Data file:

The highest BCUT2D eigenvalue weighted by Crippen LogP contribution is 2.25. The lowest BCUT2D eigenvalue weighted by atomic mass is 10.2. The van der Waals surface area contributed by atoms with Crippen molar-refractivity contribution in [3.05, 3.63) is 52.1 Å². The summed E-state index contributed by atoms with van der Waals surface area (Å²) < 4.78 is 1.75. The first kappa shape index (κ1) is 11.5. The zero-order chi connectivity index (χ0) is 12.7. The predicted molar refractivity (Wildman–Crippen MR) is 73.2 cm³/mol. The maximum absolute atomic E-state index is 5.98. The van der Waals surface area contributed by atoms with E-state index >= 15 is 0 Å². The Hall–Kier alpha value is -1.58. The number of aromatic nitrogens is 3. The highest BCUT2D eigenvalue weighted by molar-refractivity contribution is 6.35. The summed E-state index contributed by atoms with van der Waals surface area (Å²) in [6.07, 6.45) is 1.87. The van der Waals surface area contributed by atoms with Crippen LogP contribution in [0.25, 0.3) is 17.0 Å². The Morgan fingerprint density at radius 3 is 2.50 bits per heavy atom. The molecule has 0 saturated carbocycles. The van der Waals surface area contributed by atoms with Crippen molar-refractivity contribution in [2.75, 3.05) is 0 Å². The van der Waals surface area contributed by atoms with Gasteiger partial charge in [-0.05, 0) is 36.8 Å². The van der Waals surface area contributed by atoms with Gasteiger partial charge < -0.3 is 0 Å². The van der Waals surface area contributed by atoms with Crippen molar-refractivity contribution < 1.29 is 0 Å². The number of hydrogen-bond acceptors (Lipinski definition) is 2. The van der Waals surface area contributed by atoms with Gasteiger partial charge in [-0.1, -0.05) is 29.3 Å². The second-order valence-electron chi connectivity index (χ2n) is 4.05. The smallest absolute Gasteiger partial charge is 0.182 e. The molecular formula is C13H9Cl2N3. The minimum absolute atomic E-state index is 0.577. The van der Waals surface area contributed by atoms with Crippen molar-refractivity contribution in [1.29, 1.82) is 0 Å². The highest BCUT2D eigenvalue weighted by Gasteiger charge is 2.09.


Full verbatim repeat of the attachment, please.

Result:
The highest BCUT2D eigenvalue weighted by Crippen LogP contribution is 2.25. The lowest BCUT2D eigenvalue weighted by atomic mass is 10.2. The van der Waals surface area contributed by atoms with Crippen molar-refractivity contribution in [3.05, 3.63) is 52.1 Å². The summed E-state index contributed by atoms with van der Waals surface area (Å²) < 4.78 is 1.75. The first kappa shape index (κ1) is 11.5. The zero-order chi connectivity index (χ0) is 12.7. The predicted molar refractivity (Wildman–Crippen MR) is 73.2 cm³/mol. The maximum absolute atomic E-state index is 5.98. The van der Waals surface area contributed by atoms with E-state index >= 15 is 0 Å². The Hall–Kier alpha value is -1.58. The number of aromatic nitrogens is 3. The highest BCUT2D eigenvalue weighted by molar-refractivity contribution is 6.35. The summed E-state index contributed by atoms with van der Waals surface area (Å²) in [6.07, 6.45) is 1.87. The van der Waals surface area contributed by atoms with Crippen LogP contribution in [0.25, 0.3) is 17.0 Å². The Morgan fingerprint density at radius 3 is 2.50 bits per heavy atom. The molecule has 0 saturated carbocycles. The van der Waals surface area contributed by atoms with Crippen molar-refractivity contribution in [2.75, 3.05) is 0 Å². The van der Waals surface area contributed by atoms with Gasteiger partial charge in [-0.05, 0) is 36.8 Å². The van der Waals surface area contributed by atoms with Gasteiger partial charge < -0.3 is 0 Å². The van der Waals surface area contributed by atoms with Crippen molar-refractivity contribution < 1.29 is 0 Å². The number of hydrogen-bond acceptors (Lipinski definition) is 2. The van der Waals surface area contributed by atoms with Gasteiger partial charge in [-0.1, -0.05) is 29.3 Å². The second-order valence-electron chi connectivity index (χ2n) is 4.05. The smallest absolute Gasteiger partial charge is 0.182 e. The molecular formula is C13H9Cl2N3. The minimum absolute atomic E-state index is 0.577. The van der Waals surface area contributed by atoms with Crippen molar-refractivity contribution in [1.29, 1.82) is 0 Å². The highest BCUT2D eigenvalue weighted by Gasteiger charge is 2.09.